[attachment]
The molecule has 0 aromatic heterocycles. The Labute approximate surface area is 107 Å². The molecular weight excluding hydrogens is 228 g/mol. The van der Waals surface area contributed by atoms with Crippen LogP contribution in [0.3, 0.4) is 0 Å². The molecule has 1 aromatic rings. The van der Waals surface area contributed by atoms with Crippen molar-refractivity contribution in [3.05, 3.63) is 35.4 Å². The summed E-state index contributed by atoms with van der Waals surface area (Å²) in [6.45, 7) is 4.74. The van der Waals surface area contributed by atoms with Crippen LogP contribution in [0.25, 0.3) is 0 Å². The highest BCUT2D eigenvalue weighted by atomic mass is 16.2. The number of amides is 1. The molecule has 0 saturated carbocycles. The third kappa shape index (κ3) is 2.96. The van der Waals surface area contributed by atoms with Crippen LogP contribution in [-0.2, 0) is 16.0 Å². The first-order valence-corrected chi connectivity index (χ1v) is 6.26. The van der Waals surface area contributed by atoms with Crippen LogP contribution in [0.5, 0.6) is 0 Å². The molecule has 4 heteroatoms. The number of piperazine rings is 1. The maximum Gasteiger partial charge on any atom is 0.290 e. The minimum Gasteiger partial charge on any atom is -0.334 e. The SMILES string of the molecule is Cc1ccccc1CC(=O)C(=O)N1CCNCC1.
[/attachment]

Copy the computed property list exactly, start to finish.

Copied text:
The molecule has 0 aromatic heterocycles. The Labute approximate surface area is 107 Å². The molecular weight excluding hydrogens is 228 g/mol. The van der Waals surface area contributed by atoms with Crippen LogP contribution in [0.3, 0.4) is 0 Å². The molecule has 1 aromatic rings. The van der Waals surface area contributed by atoms with Crippen molar-refractivity contribution in [3.05, 3.63) is 35.4 Å². The summed E-state index contributed by atoms with van der Waals surface area (Å²) in [6.45, 7) is 4.74. The van der Waals surface area contributed by atoms with Crippen LogP contribution in [0.25, 0.3) is 0 Å². The highest BCUT2D eigenvalue weighted by atomic mass is 16.2. The number of amides is 1. The molecule has 0 saturated carbocycles. The third kappa shape index (κ3) is 2.96. The van der Waals surface area contributed by atoms with Crippen LogP contribution in [-0.2, 0) is 16.0 Å². The first-order valence-corrected chi connectivity index (χ1v) is 6.26. The van der Waals surface area contributed by atoms with Crippen LogP contribution in [0.5, 0.6) is 0 Å². The molecule has 4 heteroatoms. The number of piperazine rings is 1. The maximum Gasteiger partial charge on any atom is 0.290 e. The minimum Gasteiger partial charge on any atom is -0.334 e. The SMILES string of the molecule is Cc1ccccc1CC(=O)C(=O)N1CCNCC1.